# CS/ECE/ME532 Assignment 6 n-by-n symmetric

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1. Suppose A is an n-by-n symmetric, rank-one matrix with right singular vectors vk, k =
1, 2, . . . , n. Show that the power method converges to v1 and determine the number of
iterations needed to converge within 1% of v1 if your initial vector b0 = √
1
n

1
1
.
.
.
1

.

the 1000 three-dimensional data points in sdata.csv into a 1000-by-3 matrix X. The
second section of the code displays the data using a scatter plot format. We wish to
approximate the data using a subspace. Use the rotate tool to view the data cloud
from different perspectives.

a) Does the data appear to lie in a low-dimensional subspace? Why or why not?
Remember the definition of a subspace.

b) What could you do to the data so that it lies (approximately) in a low-dimensional
subspace?

c) The third section of the code removes the mean (average) value of the 1000 data
points. Use the rotate tool to inspect the scatterplot of the data with the mean
removed. Does the mean-removed data appear to lie in a low-dimensional subspace?

d) The fourth section of the code finds the SVD of the mean-removed data. If a is
a unit-norm vector representing the best one-dimensional subspace for the meanremoved data, complete the line of code to define a in terms of the SVD matrices.

The fifth section displays the one-dimensional subspace with the mean-removed
data. Note that the length of the vector representing the subspace is scaled by
the root-mean-squared value of the data for display purposes. Use the rotate tool
to inspect the relationship between the subspace and the data, and comment on
how well a one-dimensional subspace captures the data.

e) Let xzi, i = 1, 2, . . . , 1000 be the individual mean-removed data points and a the
unit-norm vector representing the best one-dimensional subspace for the data.
Thus, xzi ≈ awi
. Find wi
in terms of the SVD matrices U, S, and V .

f) Now write the original data xi
, i = 1, 2, . . . , 1000 as xi ≈ awi + b. What is b?
g) Let E be the difference between X and the rank-one approximation. Find a
mathematical expression for ||E||2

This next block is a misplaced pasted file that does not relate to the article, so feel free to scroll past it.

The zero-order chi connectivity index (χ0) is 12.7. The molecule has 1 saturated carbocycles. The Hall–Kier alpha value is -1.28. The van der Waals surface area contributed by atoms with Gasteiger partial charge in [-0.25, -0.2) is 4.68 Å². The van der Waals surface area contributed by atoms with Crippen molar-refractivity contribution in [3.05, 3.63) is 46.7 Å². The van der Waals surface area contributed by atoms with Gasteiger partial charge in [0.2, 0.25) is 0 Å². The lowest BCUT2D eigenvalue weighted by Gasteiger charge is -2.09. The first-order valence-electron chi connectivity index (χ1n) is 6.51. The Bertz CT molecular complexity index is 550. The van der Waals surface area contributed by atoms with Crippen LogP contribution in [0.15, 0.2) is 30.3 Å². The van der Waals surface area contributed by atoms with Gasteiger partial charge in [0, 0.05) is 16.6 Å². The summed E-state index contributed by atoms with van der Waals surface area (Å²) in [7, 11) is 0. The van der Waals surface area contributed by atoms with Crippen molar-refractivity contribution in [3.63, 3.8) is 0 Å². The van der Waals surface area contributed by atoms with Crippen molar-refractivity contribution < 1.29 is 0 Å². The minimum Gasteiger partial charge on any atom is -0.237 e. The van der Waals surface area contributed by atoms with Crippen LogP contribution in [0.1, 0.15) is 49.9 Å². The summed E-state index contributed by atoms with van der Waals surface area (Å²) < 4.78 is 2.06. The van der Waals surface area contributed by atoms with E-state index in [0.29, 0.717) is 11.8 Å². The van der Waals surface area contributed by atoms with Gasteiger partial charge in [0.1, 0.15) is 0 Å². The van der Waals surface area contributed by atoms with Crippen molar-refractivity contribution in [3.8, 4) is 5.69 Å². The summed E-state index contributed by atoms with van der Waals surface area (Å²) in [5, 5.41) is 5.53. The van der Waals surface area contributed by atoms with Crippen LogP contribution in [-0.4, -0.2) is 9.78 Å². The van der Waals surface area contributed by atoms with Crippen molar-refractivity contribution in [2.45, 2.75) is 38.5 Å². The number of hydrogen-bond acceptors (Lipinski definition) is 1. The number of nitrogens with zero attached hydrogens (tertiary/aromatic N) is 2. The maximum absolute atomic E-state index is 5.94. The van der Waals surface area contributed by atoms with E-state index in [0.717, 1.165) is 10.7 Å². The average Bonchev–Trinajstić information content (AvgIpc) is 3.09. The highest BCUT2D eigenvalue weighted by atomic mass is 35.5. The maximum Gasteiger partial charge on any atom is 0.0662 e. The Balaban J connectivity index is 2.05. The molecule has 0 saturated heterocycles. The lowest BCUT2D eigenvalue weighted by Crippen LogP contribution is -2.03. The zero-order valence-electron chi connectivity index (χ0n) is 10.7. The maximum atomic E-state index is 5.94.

F
in terms of the singular values of the meanremoved data Xz.

h) Now try a rank-two approximation. Use the SVD to find an orthonormal basis
for the best plane containing the mean-removed data. Display the mean-removed
data and the bases for the plane.

i) Your rank-two approximation for the original data is xi ≈ a1w1i + a2w2i + b, i =
1, 2, . . . , 1000. Express w2i
, i = 1, 2, . . . , 1000 in terms of the SVD of the meanremoved data matrix Xz. Display a scatter plot of the original data (in red) and
the rank-two approximations in blue. Does the rank-two approximation lie in a
plane? Does that plane capture the dominant components of the data?

j) Let E be the difference between X and the rank-two approximation. Find a
mathematical expression for ||E||2
F
in terms of the singular values of the meanremoved data Xz.
k) Find and compare the numerical values for ||E||2
F using both the rank-1 and
rank-2 approximation.

3. Consider the face emotion classification problem studied previously. Design and compare the performances of the classifiers proposed in a and b, below. In each case,
divide the dataset into 8 equal sized subsets (e.g., examples 1 − 16, 17 − 32, etc).

Use
6 sets of the data to estimate w for each choice of the regularization parameter, then
select the best value for the regularization parameter by estimating the error on one
of the two sets of data held out from training, and finally use the w corresponding to
the best value of the regularization parameter to predict the labels of the remaining
set of data that was held out.

Compute the number of mistakes made on this hold-out
set and divide that number by 16 (the size of the set) to estimate the error rate. Note
there are 8 × 7 = 56 different choices of the two hold-out sets, so repeat this process
56 times and average the error rates across the 56 cases to obtain a final estimate.

a) Truncated SVD. Use the pseudo-inverse V Σ−1
r UT
, where Σ−1
r
is computed by
inverting the r largest singular values. Hence the regularization parameter r
takes values r = 1, 2, . . . , 9.

b) Ridge Regression. Let wbλ = arg minw ky − Xwk
2
2 + λkwk
2
2
, for the following
values of the regularization parameter λ = 0, 2
−1
, 2
0
, 2
1
, 2
2
, 2
3
, and 24
. Show that
wbλ can be computed using the SVD and use this fact in your code.